Strangers and Pilgrims

Hebrews 11

David Brandt Berg


“Now faith is the substance of things hoped for, the evidence of things not seen” (Hebrews 11:1).

This word “substance” in the Greek was “hupostasis.” At the time of King James when this translation was made, the scholars did not know exactly what that word meant. They chose a good word, “substance,” because they could tell by the way it was used that it meant something very definite, concrete, very sure. So they agreed on using the word “substance” because it obviously brought out what the verse meant.

But they had not been able to find it anywhere. They scoured Greek literature, they scoured the classics, and this word was nowhere to be found. They were mystified about what in the world it could mean, and didn’t find out until the British had Palestine and began to do a lot of archaeological work there to try to uncover old villages and towns. They dug up a village in northern Israel near Caesarea, as I recall, Caesarea Philippi, and there in the ruins of an old burned inn where apparently this wealthy Roman woman had been staying, they found her little casket of precious jewels and papers, a metal casket that had lasted through the years.

When they opened it, they found some of these papers still intact. They were still decipherable. There was a whole series of documents, and at the top of each document it said “hupostasis.” And it turned out they were the title deeds to her properties.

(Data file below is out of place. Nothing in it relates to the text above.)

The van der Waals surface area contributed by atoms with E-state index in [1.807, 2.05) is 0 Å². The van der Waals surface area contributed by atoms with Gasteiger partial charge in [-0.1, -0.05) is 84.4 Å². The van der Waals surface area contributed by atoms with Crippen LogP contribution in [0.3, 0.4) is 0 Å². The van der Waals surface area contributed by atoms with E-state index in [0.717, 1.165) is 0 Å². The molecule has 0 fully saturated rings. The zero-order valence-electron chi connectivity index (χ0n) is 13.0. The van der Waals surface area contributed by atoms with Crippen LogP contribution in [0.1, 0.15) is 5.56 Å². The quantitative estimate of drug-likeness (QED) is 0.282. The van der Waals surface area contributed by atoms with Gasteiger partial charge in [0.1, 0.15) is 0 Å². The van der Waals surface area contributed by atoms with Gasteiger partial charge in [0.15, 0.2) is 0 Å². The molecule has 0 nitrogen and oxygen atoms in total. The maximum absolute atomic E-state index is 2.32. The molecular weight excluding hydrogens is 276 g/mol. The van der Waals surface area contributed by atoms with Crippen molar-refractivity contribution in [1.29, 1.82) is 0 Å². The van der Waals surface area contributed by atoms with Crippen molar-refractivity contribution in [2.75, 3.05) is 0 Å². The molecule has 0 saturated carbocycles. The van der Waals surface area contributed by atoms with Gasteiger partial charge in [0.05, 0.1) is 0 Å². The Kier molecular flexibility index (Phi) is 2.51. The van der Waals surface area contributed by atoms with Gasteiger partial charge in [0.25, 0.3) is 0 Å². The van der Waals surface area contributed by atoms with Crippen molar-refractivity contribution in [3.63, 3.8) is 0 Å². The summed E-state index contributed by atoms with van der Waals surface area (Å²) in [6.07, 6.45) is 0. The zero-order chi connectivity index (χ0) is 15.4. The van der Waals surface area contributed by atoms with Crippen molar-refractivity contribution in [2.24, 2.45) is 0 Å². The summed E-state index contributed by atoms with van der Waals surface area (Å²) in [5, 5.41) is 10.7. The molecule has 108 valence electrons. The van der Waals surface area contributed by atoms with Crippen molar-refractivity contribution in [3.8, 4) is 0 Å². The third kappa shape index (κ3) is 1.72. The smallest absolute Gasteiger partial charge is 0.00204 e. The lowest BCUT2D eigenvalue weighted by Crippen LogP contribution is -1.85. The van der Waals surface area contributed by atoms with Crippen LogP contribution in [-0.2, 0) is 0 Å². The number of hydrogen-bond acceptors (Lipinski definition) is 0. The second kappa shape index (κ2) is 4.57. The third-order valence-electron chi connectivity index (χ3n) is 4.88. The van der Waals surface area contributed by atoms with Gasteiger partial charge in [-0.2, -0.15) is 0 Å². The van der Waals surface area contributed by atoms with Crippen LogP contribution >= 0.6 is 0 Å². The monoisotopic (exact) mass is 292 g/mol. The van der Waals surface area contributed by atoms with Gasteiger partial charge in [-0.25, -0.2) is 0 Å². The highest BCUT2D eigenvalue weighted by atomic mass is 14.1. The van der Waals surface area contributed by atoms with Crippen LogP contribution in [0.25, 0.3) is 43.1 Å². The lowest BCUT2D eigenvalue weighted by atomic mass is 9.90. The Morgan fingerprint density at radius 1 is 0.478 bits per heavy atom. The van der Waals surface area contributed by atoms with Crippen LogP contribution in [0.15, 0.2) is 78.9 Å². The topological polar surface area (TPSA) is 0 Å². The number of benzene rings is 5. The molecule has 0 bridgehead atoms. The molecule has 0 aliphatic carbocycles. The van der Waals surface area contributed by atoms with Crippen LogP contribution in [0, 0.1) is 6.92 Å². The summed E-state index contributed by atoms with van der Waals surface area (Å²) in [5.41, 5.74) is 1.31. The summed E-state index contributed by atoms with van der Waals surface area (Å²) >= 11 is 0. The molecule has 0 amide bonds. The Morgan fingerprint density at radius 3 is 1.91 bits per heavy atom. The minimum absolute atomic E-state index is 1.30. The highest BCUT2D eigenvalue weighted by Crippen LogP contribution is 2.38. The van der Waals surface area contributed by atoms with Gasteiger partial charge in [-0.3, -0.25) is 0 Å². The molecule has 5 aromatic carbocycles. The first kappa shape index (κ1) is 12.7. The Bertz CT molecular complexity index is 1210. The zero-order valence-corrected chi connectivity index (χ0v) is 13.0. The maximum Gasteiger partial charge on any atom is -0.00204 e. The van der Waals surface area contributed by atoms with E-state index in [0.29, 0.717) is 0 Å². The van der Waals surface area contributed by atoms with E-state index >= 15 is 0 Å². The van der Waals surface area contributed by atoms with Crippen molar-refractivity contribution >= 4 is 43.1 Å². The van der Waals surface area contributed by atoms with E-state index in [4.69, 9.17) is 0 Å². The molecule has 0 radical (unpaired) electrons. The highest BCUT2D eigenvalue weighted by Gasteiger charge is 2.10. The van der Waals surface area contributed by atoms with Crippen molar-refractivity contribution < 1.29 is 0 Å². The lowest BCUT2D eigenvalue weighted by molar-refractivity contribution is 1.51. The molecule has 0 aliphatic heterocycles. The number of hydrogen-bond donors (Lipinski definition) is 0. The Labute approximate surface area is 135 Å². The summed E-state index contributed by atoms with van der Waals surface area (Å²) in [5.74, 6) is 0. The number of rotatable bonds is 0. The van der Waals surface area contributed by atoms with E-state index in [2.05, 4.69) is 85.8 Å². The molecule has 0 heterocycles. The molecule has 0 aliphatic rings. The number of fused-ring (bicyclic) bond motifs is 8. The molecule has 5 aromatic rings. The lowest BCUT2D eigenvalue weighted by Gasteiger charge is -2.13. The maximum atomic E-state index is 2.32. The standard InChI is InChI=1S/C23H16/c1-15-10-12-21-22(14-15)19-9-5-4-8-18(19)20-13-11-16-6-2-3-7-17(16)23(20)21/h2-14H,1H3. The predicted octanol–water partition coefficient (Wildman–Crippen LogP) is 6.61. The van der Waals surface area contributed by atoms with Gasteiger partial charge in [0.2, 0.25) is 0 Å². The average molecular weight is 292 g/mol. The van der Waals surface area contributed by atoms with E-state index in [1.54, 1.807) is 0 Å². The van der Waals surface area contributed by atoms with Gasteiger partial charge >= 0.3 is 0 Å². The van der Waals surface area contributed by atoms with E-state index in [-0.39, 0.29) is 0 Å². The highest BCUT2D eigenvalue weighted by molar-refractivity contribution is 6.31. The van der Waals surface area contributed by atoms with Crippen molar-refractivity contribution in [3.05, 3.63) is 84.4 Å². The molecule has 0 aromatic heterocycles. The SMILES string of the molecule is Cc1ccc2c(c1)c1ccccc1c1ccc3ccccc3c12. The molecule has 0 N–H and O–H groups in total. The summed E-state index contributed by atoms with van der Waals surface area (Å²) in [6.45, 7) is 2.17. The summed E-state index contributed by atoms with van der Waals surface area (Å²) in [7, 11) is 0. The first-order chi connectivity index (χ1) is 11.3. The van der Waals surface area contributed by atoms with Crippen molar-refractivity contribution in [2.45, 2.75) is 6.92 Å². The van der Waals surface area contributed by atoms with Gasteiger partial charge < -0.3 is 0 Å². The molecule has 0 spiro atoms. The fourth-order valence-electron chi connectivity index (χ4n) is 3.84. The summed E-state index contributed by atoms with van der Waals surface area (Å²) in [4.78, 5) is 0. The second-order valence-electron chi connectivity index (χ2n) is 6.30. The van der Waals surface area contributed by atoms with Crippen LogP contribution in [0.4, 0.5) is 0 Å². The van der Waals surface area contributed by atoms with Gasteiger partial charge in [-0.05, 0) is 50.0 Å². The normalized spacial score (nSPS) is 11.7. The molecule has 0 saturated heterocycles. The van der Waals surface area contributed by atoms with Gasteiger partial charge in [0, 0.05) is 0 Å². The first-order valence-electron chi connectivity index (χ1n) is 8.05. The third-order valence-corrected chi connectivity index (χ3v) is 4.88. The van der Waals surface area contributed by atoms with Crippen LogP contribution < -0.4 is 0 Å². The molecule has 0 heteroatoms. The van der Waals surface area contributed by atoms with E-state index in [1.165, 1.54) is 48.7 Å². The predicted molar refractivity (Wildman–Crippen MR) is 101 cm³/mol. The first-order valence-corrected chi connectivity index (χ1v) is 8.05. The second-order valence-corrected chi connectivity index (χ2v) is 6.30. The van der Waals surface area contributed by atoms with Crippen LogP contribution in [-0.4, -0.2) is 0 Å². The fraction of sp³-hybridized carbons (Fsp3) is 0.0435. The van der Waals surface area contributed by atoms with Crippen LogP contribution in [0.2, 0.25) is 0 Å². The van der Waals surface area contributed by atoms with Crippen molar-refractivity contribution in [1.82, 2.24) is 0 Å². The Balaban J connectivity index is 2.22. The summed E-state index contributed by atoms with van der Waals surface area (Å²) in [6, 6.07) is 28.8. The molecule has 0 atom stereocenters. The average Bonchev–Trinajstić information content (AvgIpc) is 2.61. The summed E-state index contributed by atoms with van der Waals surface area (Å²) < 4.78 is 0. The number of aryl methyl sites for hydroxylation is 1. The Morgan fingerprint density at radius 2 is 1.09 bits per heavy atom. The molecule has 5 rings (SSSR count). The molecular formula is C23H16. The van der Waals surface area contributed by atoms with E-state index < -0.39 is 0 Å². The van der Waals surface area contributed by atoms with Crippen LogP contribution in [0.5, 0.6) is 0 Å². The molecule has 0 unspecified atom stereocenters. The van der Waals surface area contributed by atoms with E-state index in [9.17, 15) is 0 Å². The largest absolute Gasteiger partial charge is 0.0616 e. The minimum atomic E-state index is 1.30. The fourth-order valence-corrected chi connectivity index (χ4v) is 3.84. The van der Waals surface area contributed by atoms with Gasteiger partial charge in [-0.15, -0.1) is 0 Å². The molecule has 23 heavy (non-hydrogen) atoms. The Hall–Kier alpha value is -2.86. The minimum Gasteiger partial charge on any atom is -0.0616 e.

She had come from Rome to Israel to inspect these properties she had bought. She was obviously a rich land speculator, and after the Romans conquered Palestine, they were probably able to buy up land pretty cheap. So she had come with her title deeds to see her properties. She knew they were hers because she had the title deeds—which guaranteed that the properties were hers.

With that in mind, now read the verse:

“Now faith is the title deed of things hoped for.” In other words, if you’ve got the faith, it’s just like you’ve got the title deed in your hand. Here was a lady who apparently had never seen the properties before, because she’d bought the title deeds in Rome. She might have heard a description of them—because I’m sure they didn’t take any Polaroid pictures—and she was coming to see them for the first time. But she knew they were hers because she already had the title deeds in her hand.